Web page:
I erased every word. Painstaking hours of mental labor were being siphoned off the screen of the dusty family desktop. You see, I’d gotten it into my head that I was going to compete in the Father’s Day essay competition. And I’d gotten it into my head that I would write about the struggle of my own father: a working man, an immigrant, a man without a college degree.
I shaped my thoughts into elegant words about his sacrifices. The lost father-daughter time that went instead to money… to his late night arrivals just in time for dinner and bed. I had thought I was writing something glorious. That is, until my mother read it. She shrieked about how I had twisted his life into something unreal for public consumption. We weren’t poor! Dad had a good job! We spent plenty of time together! How could I write this slander, this vomit-filled garbage bin of embellishment and lies? How could I write these things about my beloved father?
She left me with tears and shame. Shame I’ve never been able to shake off, not even after every single word had been erased. The shame of being a writer.
It’s a hard thing to quantify, the underlying feeling of guilt that resurfaces whenever I sit down to write a personal piece. To write is to uncover the private, to expose the innermost parts of myself. But my Father’s Day essay reminded me that it is not *only* about revealing one’s personal, it is the sacrificing of others’ personal as well. None of us are islands, and the deepest, most relevant parts of ourselves inevitably involve others. Spouses, children, siblings. Parents.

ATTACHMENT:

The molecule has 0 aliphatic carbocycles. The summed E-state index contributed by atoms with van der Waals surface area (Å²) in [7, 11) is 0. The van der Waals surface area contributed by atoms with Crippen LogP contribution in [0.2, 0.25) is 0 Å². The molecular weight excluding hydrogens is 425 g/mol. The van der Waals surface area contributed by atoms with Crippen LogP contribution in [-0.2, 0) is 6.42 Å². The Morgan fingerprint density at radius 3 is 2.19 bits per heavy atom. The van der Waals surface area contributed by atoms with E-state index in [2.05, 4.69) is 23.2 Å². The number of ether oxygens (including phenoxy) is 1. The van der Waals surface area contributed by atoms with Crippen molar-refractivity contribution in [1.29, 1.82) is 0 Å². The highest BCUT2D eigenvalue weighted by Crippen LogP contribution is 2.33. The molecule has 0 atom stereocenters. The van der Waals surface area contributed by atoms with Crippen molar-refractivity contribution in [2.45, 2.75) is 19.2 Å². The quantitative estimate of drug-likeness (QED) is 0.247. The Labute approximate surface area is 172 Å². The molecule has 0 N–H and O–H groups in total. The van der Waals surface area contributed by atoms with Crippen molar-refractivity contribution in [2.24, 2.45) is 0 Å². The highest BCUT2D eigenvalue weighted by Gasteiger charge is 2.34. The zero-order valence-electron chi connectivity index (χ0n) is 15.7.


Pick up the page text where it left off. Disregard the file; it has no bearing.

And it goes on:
Even now, as I write this very piece, I ask myself whether I should talk about this past memory, what inner workings of my yetzer hara now bring it forth. Do I wish to exonerate myself for the self-love and arrogance that went with that 10 year old girl who wanted to win the essay competition? The child who twisted the routine and ordinary into the amazing, the self-sacrificing act? Did I lie about my father, intending to mislead my readers and delude myself? I still think about that day, about what kind of child I was to write those words. I think about it now, writing these very words about an incident almost 2 decades past.
Writing is personal. Writing is exposure, vulnerability. It is entering the beauty pageant waiting for the judges to rate your every detail… And yet, the judges see more than just you. They see the others dragged along with you against their will as if by an invisible chain. My parents are up there on that platform, as are my husband and my closest friends. Some cower in fear of the spotlight; yet others glower in disgust. But they are all there, being judged. And as I wait for my rankings, for my applause or boos from the audience, they too must wait.
If only I could cut them away, send them off the stage. Yet, I can’t. They are what make me, make my writing burn with fire and tears. They, not hobbies, not jobs, are the stories that rip away a little chunk of my heart to then be splattered onto this virtual space. Because that’s what personal writing is: the heart splattering against a pristine sidewalk, attracting the passersby. The pedestrians will look and point and weep, seeing my smashed arteries and my blood seeping slowly into the ground. They will comment on their origins, their purpose, what this tragic spectacle says about the nature of the world we live in and the nature of the G-d who made this all happen before their very eyes. And they will cry. Oh how they will cry.
Tell me, will they cry about my hobbies?